POLITICAL ATROPHIES ARE caused by different reasons. The obvious one is the old truism: the growing distance between the party and the people. The party is still steeped in its calcified inheritance, unaware of the pace with which its once devoted voters have walked past. This happens when the party becomes a weather-beaten monument to a lost tradition, and a reminder of an idea’s incompatibility with the times. This reason brings out the prevalence of another: the leader who could not make sense of his (or her) irrelevance, or even redundancy. A leader without a vocabulary to have a rewarding conversation with the people, and someone who has opted out of history, and stepped into a make-believe. The reason that matters most, perhaps, is the alternative—what was once a counter-argument becoming the only argument winning the day. When countries shed their sacred pretences, it makes no sense in holding on to them instead of being receptive to the change. The leader is now the last guardian of the relic that he or she is left with. Political atrophies are inevitable only when the leader is ejected from reality.
The Congress story, currently relished as a narrative of suppressed mutiny and reasserting satrapy, makes political atrophy sufficiently dramatic. The Rajasthan drama, with its vanquished young warrior waiting for his day and the old warhorse revelling in his ruthlessness, is less about a clash between two value systems. It’s a power struggle between two unequal men, divided by generation and genealogy: the restless young leader and the wily old guard. The young is not baring his conscience and challenging the Leader, the resident of the make-believe; undermined and underappreciated, he has not spelt out what he stands for—what the “truth” is. For the trusted warhorse, there is nothing to be said, nothing to be revealed, for he is so transparent as an image of the last residue of a tradition, rusty but still useful.
The story we miss is: what the young leader could have been. He could have chosen to be a generation’s rejoinder to a stagnant but India’s oldest political tradition. He could have been the voice that challenged India’s most engaging ‘unleader.’ He could have been the one who said it finally: I don’t want to be just another quietly suffering gravedigger for a tradition that made me. He may be the most qualified of them to be the dissident the party badly needed. Like the ‘unleader,’ he too was launched by ancestry, but, today, he is not defined by it. As administrator and organiser, there was clarity in his words, and a purpose in his actions, a rare virtue in his party. Still, he is not the rebel that he is made out to be. A tradition is redeemed only when the rebel can’t afford to be cautious—and the cautious are not called rebels anyway. The rebel is not a conspirator, like a member of the old Syndicate; he is more likely to be a Young Turk, like Chandra Shekhar when he played out the romance of radicalism. The story we miss today is as familiar as the rebel we miss from Jaipur: the ‘unleader’ is matched by the ‘unrebel.’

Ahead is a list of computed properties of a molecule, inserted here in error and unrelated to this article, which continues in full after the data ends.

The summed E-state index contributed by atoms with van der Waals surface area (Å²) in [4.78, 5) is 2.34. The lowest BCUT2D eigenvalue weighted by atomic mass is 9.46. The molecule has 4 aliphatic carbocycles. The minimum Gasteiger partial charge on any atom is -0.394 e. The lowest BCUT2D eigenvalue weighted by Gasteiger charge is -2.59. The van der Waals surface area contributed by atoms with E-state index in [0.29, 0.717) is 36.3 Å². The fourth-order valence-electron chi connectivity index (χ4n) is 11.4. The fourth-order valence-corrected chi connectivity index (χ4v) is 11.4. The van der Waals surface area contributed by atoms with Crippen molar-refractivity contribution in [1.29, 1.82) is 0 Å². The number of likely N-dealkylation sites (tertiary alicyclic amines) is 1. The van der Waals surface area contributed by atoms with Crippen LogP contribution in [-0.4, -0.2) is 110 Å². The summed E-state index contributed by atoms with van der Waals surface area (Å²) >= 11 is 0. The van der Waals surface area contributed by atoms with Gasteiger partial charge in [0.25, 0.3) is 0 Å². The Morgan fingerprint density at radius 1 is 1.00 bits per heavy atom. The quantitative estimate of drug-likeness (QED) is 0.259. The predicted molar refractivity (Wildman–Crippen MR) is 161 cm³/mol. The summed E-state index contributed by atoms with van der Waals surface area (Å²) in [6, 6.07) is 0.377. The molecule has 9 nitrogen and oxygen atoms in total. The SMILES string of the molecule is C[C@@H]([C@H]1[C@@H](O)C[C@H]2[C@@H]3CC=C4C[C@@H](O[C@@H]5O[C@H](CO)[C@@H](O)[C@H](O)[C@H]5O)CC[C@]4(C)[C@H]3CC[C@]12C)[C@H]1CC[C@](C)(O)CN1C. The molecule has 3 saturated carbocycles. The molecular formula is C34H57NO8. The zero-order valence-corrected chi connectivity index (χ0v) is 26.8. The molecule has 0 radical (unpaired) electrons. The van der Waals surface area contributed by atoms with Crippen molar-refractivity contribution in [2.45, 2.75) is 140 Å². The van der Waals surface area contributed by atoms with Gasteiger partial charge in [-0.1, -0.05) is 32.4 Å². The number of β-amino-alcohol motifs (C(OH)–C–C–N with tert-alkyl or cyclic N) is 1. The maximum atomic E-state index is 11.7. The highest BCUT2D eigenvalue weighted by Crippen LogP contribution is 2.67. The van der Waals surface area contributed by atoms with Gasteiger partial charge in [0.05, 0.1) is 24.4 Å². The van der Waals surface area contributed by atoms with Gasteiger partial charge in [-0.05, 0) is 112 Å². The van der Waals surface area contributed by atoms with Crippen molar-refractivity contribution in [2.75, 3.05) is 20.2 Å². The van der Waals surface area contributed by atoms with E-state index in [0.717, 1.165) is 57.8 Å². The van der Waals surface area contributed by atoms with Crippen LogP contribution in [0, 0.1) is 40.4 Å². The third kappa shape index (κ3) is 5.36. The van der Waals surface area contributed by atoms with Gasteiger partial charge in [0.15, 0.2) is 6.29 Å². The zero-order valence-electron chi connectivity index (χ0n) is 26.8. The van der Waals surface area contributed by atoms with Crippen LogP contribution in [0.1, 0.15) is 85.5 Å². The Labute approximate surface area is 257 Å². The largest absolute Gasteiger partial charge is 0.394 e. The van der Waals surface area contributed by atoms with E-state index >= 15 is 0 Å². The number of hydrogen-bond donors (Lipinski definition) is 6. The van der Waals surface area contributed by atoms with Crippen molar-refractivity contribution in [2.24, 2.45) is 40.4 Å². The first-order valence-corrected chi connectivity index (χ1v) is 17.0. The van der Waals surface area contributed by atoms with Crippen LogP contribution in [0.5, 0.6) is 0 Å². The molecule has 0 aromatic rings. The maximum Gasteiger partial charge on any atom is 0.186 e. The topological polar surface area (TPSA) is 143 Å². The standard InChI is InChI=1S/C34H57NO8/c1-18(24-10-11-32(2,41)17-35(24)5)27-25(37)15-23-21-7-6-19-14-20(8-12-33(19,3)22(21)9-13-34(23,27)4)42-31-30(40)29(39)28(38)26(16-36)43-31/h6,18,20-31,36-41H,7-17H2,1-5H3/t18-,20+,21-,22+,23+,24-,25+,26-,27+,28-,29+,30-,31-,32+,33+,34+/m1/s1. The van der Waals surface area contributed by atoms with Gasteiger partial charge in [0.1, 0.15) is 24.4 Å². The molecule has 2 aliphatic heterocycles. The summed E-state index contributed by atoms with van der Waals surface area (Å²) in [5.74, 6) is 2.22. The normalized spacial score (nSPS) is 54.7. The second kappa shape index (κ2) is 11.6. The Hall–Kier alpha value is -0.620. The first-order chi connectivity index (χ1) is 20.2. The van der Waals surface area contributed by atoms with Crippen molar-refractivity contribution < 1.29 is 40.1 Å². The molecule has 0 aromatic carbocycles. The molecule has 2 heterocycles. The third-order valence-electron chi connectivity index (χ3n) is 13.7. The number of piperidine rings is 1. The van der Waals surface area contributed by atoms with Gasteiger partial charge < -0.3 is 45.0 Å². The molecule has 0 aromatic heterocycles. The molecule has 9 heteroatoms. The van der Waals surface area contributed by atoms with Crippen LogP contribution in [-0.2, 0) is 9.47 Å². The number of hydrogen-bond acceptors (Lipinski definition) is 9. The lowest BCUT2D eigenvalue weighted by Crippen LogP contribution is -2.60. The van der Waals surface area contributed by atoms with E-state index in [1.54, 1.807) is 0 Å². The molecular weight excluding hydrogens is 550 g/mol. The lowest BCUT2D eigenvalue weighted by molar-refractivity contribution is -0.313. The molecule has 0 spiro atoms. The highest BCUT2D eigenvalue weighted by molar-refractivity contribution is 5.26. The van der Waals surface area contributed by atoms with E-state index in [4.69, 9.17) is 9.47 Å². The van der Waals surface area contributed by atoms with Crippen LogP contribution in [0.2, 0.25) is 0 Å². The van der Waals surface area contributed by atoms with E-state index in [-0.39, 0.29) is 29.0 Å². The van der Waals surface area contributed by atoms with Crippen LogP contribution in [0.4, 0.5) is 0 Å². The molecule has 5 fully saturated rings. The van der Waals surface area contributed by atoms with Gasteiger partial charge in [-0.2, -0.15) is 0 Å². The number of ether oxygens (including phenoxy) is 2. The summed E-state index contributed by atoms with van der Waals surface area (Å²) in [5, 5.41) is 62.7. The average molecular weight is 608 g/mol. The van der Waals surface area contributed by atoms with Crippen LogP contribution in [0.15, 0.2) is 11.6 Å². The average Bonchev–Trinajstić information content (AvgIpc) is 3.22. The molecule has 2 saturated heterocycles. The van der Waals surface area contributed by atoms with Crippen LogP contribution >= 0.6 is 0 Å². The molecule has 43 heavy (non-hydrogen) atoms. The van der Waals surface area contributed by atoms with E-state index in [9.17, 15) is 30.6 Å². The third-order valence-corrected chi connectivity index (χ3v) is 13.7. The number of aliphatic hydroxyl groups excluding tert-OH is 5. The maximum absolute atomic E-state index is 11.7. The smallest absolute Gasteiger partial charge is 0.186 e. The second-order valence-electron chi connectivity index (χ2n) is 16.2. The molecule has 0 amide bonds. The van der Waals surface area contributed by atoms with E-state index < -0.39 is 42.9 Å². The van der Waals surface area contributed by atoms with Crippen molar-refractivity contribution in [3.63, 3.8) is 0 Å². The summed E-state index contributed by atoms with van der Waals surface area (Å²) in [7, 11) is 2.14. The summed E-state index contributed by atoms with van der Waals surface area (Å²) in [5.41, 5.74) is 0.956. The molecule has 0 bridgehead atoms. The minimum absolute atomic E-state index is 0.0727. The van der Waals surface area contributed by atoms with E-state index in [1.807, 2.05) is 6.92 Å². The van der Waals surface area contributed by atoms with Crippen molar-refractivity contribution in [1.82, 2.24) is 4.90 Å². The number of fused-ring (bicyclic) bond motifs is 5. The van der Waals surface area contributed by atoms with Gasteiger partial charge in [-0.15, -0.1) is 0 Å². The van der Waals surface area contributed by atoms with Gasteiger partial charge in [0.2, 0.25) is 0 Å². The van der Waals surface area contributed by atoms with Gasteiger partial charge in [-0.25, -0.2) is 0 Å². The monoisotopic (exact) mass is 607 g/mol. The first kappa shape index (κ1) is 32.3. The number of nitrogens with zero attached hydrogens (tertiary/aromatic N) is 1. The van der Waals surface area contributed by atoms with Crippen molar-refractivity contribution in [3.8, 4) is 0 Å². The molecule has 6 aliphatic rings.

Maybe it’s all explained by a genetic malady within the Congress: the party’s existential indebtedness to the Family has conditioned the responses of the restless young and the contented old. The inherited sense of bondage has made them all wilful sufferers and achievers in the sheltering shadow of the Family. There was always someone with the most privileged surname to fight for them, to keep them as members of India’s longest ruling establishment, to win and even die for them. Power enhanced the mythology of the Family, from which came the Nation Builder as well as Mother India. The new leader has been denied power to write his own mythology; he is burdened by the mythology of his inheritance. He is the rightful inheritor who has spent the longest time outside power. And his struggle, all the while, has not been for power. The struggle has been with himself, his chosen roles shifting from the vacillating insider-outsider to the raging freelance provocateur, ceding the space that the party held to the new interpreters of India from the Right. In the Family lore, those who were most passionate about power alone won India. If the Family has moved from the mythology of power to the banality of privilege, give credit where it’s due.
That won’t happen because those who claim to be rebels are actually asking for nothing but a fair deal from the Family. They want to be accepted, recognised—the psychological need of those who have been shaped by political stoicism. The fallen usurper in Jaipur only brings out the fact that the political atrophy of our time is hastened not by the so-called rebellion but by a heritage without a keeper.